When Barney Frank signaled in late 2011, that he would not be running for re-election to the U. S. House of Representatives in 2012, it meant, among other things, that for the first time in 32 years someone beside Barney Frank would represent the 4th Massachusetts Congressional District.
The replacement of Frank by anyone, Democrat or Republican, will take some getting used to across the district and in Congress. Barney Frank has served for 16 terms in the U. S. Congress and during that time has argued for and against hundreds of issues, large and small, in the name of his Massachusetts constituents. Along the way he has put his name on key pieces of national legislation. For example, his recent service from 2007 -2011 as the Chairman of the House Financial Services Committee included successful efforts to enact the Dodd-Frank bill aimed at reigning in Wall St and protecting consumers.
On both the state and national level, Frank also stood out among his peers as an openly gay ( and now married) member Congress. In a written statement from President Obama, reported by CBS News on November 28, 2011, President Obama said, “Barney has been a fierce advocate for the people of Massachusetts and Americans everywhere who need a voice.”
Regardless of such national accolades, as Barney Frank moves out of the halls of Congress and into the history books he will be remembered by people in his own state in one of two ways – either as a legend or as a lightening rod. And that’s as it should be, there was seldom lots of in between with Barney Frank.
People like me who happen to live in the 4th Congressional District will certainly remember Barney Frank as a keen minded legislator in Congress. But closer to home, Barney will be recalled fondly for his presence and availability to constituents. The long hours he put in doing the business of legislation on the floor of the House in Washington will be noted in the Congressional Record, but the extended hours that he devoted to less celebrated problems of individual constitutents is what many people in his district will hold on to.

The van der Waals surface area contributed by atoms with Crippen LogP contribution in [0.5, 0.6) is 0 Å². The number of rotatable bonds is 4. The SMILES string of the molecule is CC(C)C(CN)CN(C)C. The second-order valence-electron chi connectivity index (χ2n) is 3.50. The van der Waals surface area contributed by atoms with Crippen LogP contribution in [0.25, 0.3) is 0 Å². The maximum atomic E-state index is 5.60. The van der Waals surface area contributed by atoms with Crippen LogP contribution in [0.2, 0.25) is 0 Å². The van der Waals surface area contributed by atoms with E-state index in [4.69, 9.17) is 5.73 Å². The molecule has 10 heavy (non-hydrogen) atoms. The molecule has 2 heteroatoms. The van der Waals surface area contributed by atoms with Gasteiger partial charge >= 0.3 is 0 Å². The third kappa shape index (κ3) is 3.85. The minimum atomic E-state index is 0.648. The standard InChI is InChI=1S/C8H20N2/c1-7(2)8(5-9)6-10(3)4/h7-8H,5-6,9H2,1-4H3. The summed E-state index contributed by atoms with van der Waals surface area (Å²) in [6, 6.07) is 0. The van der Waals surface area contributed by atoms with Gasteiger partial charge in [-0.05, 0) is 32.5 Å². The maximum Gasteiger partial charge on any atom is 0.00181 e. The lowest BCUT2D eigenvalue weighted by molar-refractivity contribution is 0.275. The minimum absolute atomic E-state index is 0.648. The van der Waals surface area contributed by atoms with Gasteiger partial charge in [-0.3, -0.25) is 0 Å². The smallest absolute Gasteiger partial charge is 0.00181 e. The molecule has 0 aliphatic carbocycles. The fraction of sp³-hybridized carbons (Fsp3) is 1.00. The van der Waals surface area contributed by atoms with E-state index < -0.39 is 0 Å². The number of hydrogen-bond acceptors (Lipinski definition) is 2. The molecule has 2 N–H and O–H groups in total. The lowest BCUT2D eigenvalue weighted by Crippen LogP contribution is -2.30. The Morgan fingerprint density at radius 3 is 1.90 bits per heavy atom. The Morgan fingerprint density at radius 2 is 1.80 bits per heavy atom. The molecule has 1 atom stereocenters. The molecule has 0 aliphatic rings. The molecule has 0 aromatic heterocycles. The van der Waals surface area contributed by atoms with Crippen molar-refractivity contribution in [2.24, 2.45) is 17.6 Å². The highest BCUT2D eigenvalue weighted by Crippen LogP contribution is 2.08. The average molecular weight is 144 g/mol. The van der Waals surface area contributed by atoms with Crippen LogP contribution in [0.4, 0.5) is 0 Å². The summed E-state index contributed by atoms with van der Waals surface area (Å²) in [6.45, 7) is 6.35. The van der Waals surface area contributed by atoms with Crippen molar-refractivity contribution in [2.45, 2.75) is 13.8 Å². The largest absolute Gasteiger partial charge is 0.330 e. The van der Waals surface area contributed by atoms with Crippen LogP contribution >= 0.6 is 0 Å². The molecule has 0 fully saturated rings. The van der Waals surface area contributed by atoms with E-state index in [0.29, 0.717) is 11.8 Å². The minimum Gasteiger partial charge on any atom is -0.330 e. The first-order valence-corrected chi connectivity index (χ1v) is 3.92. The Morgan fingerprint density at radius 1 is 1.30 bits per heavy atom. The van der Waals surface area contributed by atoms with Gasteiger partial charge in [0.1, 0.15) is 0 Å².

Barney’s regular appearances at home in the district, whether in his district offices or out marching a parade route to meet his constitutents made him real and in many cases made him a reliable friend. Direct encounters with voters face to face kept him connected and allowed him to respond on a personal level to questions about federal housing, social security, fishing rights, medicare and student loans. It was at home as much as in the House that Barney carved out a special place in the hearts of local voters.
As a constituent I was moved by the sight of Barney marchng in the middle of a holiday parade in a thoroughly Republican Town, head high, hand waving, He didn’t need to go there, he probably wasn’t going to win adherents there. But this was a town in his district and Barney was going to make himself known and available if not loved. For some voters this kind of courage helped to make Barney Frank a legend.
While some saw Barney’s up front attitude as courageous, there were surely many others who saw Barney Frank as a walking lightening rod. Many voters in the 4th Congressional District in Massachusetts not only objected to Frank’s liberal legislative position, they rejected the manner in which he expressed his beliefs. They saw him as aggressive, arrogant and sometimes just plain rude. And of course for some his gay life style and his pro choice position on abortion were utterly repugnant. The more time Frank spent on the House floor or in his district office the more opportunities there were for him to act the part of the human lightening rod.
Barney will be missed on the floor of the House of Representatives and at his district offices in New Bedford, Newton and Taunton. And while no public vote will be taken, those whom he served for 32 years will surely decide for themselves if Barney Frank will remain for them a legend or a lighening rod. .